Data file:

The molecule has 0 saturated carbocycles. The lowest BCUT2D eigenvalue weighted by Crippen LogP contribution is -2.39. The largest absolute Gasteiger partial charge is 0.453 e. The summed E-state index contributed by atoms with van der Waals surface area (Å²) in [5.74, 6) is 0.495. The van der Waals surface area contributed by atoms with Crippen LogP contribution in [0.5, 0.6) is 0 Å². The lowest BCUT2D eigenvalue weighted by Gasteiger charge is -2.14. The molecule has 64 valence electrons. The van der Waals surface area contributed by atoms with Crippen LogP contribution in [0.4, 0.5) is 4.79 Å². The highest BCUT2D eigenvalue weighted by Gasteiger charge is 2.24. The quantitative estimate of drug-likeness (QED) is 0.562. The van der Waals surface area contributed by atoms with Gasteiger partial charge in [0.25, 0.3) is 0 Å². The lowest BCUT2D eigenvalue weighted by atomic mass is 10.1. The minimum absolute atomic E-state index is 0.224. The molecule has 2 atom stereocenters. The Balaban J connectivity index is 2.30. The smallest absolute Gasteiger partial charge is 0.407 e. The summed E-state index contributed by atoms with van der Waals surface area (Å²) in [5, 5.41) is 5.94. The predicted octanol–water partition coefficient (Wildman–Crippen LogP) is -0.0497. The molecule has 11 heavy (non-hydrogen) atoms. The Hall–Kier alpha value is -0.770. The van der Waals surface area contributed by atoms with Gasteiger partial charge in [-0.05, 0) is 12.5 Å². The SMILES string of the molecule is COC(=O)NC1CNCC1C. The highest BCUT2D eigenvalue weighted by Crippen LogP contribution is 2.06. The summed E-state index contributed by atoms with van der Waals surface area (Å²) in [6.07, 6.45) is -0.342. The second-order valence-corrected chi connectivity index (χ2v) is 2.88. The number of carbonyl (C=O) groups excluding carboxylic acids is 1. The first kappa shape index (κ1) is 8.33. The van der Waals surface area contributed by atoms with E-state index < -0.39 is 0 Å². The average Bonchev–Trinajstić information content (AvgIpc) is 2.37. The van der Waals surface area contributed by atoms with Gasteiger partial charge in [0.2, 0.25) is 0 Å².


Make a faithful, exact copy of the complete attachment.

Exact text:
The molecule has 0 saturated carbocycles. The lowest BCUT2D eigenvalue weighted by Crippen LogP contribution is -2.39. The largest absolute Gasteiger partial charge is 0.453 e. The summed E-state index contributed by atoms with van der Waals surface area (Å²) in [5.74, 6) is 0.495. The van der Waals surface area contributed by atoms with Crippen LogP contribution in [0.5, 0.6) is 0 Å². The lowest BCUT2D eigenvalue weighted by Gasteiger charge is -2.14. The molecule has 64 valence electrons. The van der Waals surface area contributed by atoms with Crippen LogP contribution in [0.4, 0.5) is 4.79 Å². The highest BCUT2D eigenvalue weighted by Gasteiger charge is 2.24. The quantitative estimate of drug-likeness (QED) is 0.562. The van der Waals surface area contributed by atoms with Gasteiger partial charge in [0.25, 0.3) is 0 Å². The lowest BCUT2D eigenvalue weighted by atomic mass is 10.1. The minimum absolute atomic E-state index is 0.224. The molecule has 2 atom stereocenters. The Balaban J connectivity index is 2.30. The smallest absolute Gasteiger partial charge is 0.407 e. The summed E-state index contributed by atoms with van der Waals surface area (Å²) in [5, 5.41) is 5.94. The predicted octanol–water partition coefficient (Wildman–Crippen LogP) is -0.0497. The molecule has 11 heavy (non-hydrogen) atoms. The Hall–Kier alpha value is -0.770. The van der Waals surface area contributed by atoms with Gasteiger partial charge in [-0.05, 0) is 12.5 Å². The SMILES string of the molecule is COC(=O)NC1CNCC1C. The highest BCUT2D eigenvalue weighted by Crippen LogP contribution is 2.06. The summed E-state index contributed by atoms with van der Waals surface area (Å²) in [6.07, 6.45) is -0.342. The second-order valence-corrected chi connectivity index (χ2v) is 2.88. The number of carbonyl (C=O) groups excluding carboxylic acids is 1. The first kappa shape index (κ1) is 8.33. The van der Waals surface area contributed by atoms with E-state index < -0.39 is 0 Å². The average Bonchev–Trinajstić information content (AvgIpc) is 2.37. The van der Waals surface area contributed by atoms with Gasteiger partial charge in [0.2, 0.25) is 0 Å².